Shiv Sena Critique Indicates Trouble For PM Modi's Bullet Train Project

PM Narendra Modi and Japanese PM Shinzo Abe jointly laid the foundation stone for the bullet train project in September 2017. Japan is providing India with a loan of Rs 88,000 crore for the project at a minimal interest of 0.1 per cent

Japan is helping India with the Mumbai-Ahmedabad bullet train project

Highlights

  • Shiv Sena-Congress-NCP front is likely to stop key projects
  • Alliance won't cut any more trees at Mumbai's Aarey Colony
  • It said it will focus on farmers' welfare - a key election issue
Mumbai:

The Shiv Sena-Congress-NCP front is likely to stop key projects like the Mumbai-Ahmedabad bullet train project, a Sena official told NDTV today. The alliance, which will come to power in Maharashtra after a week of high drama in a state that has been without a government for more than a month, will also scrap the Nanar oil refinery and not cut any more trees at Mumbai's Aarey Colony, party spokesperson Manisha Kayande said. It will, instead, focus on farmers' welfare - a key election issue.

"However many trees the MMRCL (Mumbai Metro Rail Corporation Limited) has cut, going forward not one more will be cut. Uddhav Thackerayji said this... this government will work for the people," Ms Kayande said.

"Nothing has changed so far as the Nanar project is concerned. From what I know this issue has been decided and it has been closed. As far as the bullet train is concerned,.. we had decided earlier as well. If it is causing so much harm to so many people, why should we go ahead with it?" she added.

"Our priority is farmers... personally feel don't need (a) bullet train," Deepak Kesarkar, a Sena MLA and Minister of State in the earlier state government, said earlier today.

Sources within the Congress told NDTV the same thing.

The Sena-Congress-NCP alliance, which calls itself Maha Vikas Aghadi and has promised to "take Maharashtra forward", has reservations over the cost of the bullet train project and its returns, something it had indicated last week.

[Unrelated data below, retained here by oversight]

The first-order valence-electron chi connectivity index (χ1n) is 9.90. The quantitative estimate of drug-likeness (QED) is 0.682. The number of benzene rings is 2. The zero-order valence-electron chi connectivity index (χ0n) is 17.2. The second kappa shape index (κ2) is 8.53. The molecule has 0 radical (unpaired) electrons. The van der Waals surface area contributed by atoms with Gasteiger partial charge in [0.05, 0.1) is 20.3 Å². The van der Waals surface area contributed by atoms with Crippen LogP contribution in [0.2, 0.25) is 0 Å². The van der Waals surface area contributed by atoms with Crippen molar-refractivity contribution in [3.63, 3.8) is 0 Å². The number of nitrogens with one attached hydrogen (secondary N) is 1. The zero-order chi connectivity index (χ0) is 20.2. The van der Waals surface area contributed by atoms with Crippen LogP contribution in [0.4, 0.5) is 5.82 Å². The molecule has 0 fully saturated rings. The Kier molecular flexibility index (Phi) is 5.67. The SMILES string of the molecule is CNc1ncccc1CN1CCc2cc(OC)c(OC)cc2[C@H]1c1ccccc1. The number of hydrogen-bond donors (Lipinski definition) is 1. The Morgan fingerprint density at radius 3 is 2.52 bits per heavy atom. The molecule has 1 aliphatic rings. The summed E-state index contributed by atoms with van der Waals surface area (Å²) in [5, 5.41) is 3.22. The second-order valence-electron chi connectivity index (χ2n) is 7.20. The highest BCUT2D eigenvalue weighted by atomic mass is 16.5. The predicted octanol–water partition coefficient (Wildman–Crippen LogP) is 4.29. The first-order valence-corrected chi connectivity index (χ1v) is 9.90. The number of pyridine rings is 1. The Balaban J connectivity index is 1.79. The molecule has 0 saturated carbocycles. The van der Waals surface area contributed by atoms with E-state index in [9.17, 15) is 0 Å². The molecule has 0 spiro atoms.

"If the project has to go ahead, the centre should bear all cost of it. Maharashtra won't expend on the bullet train project," a senior Congress leader had told NDTV. An NCP source had told news agency IANS that the alliance would inform the centre it would not bear the cost of the project - pegged at Rs 1.08 lakh crores.

Switching focus from the bullet train will be welcomed by long-suffering farmers in the state, who this year have lost lakhs of acres of crops to floods that followed a period of severe drought.

An interim relief programme had been announced by the Maharashtra Governor on Saturday but the opposition had demanded compensation of Rs 25,000 per hectare.

Alongside the possible scrapping of the bullet train project, the decision to not cut any more trees in Aarey Colony is a big win for residents and environmental activists.

A fierce row had broken out between the Sena and its former ally, the BJP, in the run up to last month's election over the cutting of trees in one of the city's greenest neighbourhoods. A similar dispute developed over the Nanar refinery project; a Rs 3 lakh crore refinery in Ratnagiri district that was scrapped earlier this year after the Sena fought against it.

PM Modi and Japanese Prime Minister Shinzo Abe had jointly laid the foundation stone for the bullet train project in Ahmedabad in September 2017. Japan is providing India with a loan of Rs 88,000 crore for the project at a minimal interest of 0.1 per cent.

The project was to have been completed by 2023. The National High Speed Railway Corporation (NHSRCL), which is responsible for the construction, has, so far, acquired nearly 50 per cent of the land needed.

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